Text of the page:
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Tuesday, 27 September 2016

[BAA-ebulletin 00937] Planetary Virtual Observatory and Laboratory

BAA electronic bulletin

Ricardo Hueso  has sent details of the updated PVOL data base as described below
Mike Foulkes

Dear all,

I am very glad to write that today we are releasing the second       version of our database of amateur observations of Solar       System planets: PVOL (Planetary Virtual Observatory and       Laboratory). The new database is PVOL2: Planetary Virtual        Observatory and Laboratory and substitutes the former       database of the International Outer Planets Watch (PVOL).       PVOL2 is aimed to contain all previous data in the PVOL       database (images of Jupiter, Saturn, Uranus and Neptune) and       new images from these planets and others (specially Venus).

PVOL 2 is available in the following link:

Data from Mercury, Mars and Venus is still scarce in the       database and we will upload images of previous years over the       following months after specific calls to amateur observers.       The current database contains more than 23000 images of       Jupiter, 7000 images of Saturn, 340 images of Uranus and 180       images of Neptune. Jupiter data is available since 2010 and we       plan to incorporate more data of past years (as well as       Mercury, Venus and Mars) in "calls" to the amateur community       in the next few weeks.

PVOL is compatible with professional databases currently under       development and is fully searchable through its own interface.       In the near future it will be also available through the VESPA       (Virtual European Solar and Planetary Access) portal (

Amateur astronomers can send new observations to the        following e-mail address:

We sincerely thank you for your collaboration       making your observations available to the scientific       community. You will see that much of this data is actually       used for scientific research in the "Publications from PVOL        data" tab by different research groups internationally.       Note that researchers may use your data for their particular       research field but individual observers retain all the       copyrights of their images (see the copyright statement in the       footer of the webpage).

You can search planetary images in the PVOL2 website in the "Search        data" tab. Note that many searchable parameters can be       incorporated and you may play with the search options       proposing many different combinations, including selection of       only maps or animations, or images by a single individual       observer or observations in a given time-frame, or the latest       additions to the database. The new "Feature" option works only       on tagged images which are currently only a few, but will be       improved in the near future and tagged by volunteers after a       specific call for collaborators. Besides downloading       individual images, you will be able to download large amounts       of images (up to 100) in a single zip file.

In a few weeks we will start to give some observers permission       to upload their images but for the moment all image        submissions will be through e-mail:

The former webpage of the IOPW PVOL database will still be       online but it will no longer be updated.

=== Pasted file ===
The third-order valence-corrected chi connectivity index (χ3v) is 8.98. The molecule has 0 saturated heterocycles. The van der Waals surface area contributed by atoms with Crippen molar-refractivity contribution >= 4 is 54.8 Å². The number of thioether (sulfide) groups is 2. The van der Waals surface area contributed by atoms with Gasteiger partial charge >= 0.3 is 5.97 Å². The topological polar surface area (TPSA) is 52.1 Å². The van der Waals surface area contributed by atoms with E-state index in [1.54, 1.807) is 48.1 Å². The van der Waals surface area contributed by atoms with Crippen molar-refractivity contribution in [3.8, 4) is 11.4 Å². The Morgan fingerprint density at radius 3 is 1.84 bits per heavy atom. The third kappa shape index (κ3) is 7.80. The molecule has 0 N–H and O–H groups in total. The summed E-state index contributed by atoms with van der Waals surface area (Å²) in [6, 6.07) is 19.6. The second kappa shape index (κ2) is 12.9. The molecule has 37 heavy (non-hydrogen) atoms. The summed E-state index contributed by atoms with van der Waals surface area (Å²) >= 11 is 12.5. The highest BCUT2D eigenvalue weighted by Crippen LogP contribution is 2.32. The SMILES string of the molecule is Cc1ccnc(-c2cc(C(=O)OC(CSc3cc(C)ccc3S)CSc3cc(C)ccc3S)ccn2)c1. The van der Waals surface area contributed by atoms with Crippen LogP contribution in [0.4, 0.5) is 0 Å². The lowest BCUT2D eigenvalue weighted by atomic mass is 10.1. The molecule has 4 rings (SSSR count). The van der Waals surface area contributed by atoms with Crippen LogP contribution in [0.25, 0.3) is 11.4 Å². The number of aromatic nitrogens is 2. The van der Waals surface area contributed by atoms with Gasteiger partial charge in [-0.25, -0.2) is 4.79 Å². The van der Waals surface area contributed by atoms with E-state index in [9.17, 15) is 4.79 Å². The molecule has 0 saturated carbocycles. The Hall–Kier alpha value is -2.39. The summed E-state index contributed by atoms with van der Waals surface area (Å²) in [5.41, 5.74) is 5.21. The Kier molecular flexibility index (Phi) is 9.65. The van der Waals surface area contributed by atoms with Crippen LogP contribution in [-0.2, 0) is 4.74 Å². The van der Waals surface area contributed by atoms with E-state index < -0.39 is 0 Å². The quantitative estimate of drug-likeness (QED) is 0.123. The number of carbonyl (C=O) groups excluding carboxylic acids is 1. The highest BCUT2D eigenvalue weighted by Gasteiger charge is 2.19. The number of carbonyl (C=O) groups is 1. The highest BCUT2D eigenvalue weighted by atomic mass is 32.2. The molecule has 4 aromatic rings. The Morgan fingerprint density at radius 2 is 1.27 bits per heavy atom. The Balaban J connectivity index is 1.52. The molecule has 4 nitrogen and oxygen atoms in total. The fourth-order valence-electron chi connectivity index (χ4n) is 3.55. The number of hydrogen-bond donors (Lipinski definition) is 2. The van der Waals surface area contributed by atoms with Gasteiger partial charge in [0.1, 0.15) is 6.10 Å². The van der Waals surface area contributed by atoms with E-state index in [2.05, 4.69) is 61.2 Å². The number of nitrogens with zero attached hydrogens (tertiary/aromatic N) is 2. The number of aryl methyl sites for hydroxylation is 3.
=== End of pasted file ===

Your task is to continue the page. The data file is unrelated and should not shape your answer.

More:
How to contribute? Please send us your current       observations of solar system planets (including Mars, Venus       and Mercury) in image files with information on the       acquisition time. In the next few weeks we will make specific       "calls" to amateur astronomers to send images of solar system       planets obtained over the past but for the moment we are       starting slowly since each image has to be uploaded       individually by one of us.

Please keep on collaborating with other research projects like       the Juno mission to Jupiter (,       the Akatsuki mission to Venus ( and other amateur databases like (ALPO-Japan

Gradual release: We are expecting that some observers       may play with the database at a much higher rate in the first       hours of this release than any time in the past 10 years. We       are planning a gradual release of the PVOL2 service. You are       kindly invited to use the system but please do not publish       news on social media about PVOL2 in the next few hours to       avoid too many simultaneous connections to the server from a       large list of potential users. This particular e-mail is only       sent to British amateur astronomers and I would feel grateful       if the BAA could diffuse this information over the day. We       will also be very glad to share links and notes concerning the       Jupiter activity reports compiled by John Rogers at the BAA in       the new "Reports" tab.

Acknowledgements: PVOL 2 has been made possible by       Europlanet 2020 RI, which has received funding from the       European Union's Horizon 2020 research and innovation       programme under grant agreement No 654208 and is hosted at the       University of the Basque Country in Spain. This work has been       made possibly by the programming efforts of Jon Juaristi       Campillo, hired under a Europlanet-2020 RI contract at the       Planetary Sciences Group in the University of the Basque       Country (Spain).

Best regards,

Ricardo Hueso,

Agustín Sánchez-Lavega,

Jon Josu Legarreta,

Jon Juaristi Campillo,

Planetary Sciences Group – UPV/EHU

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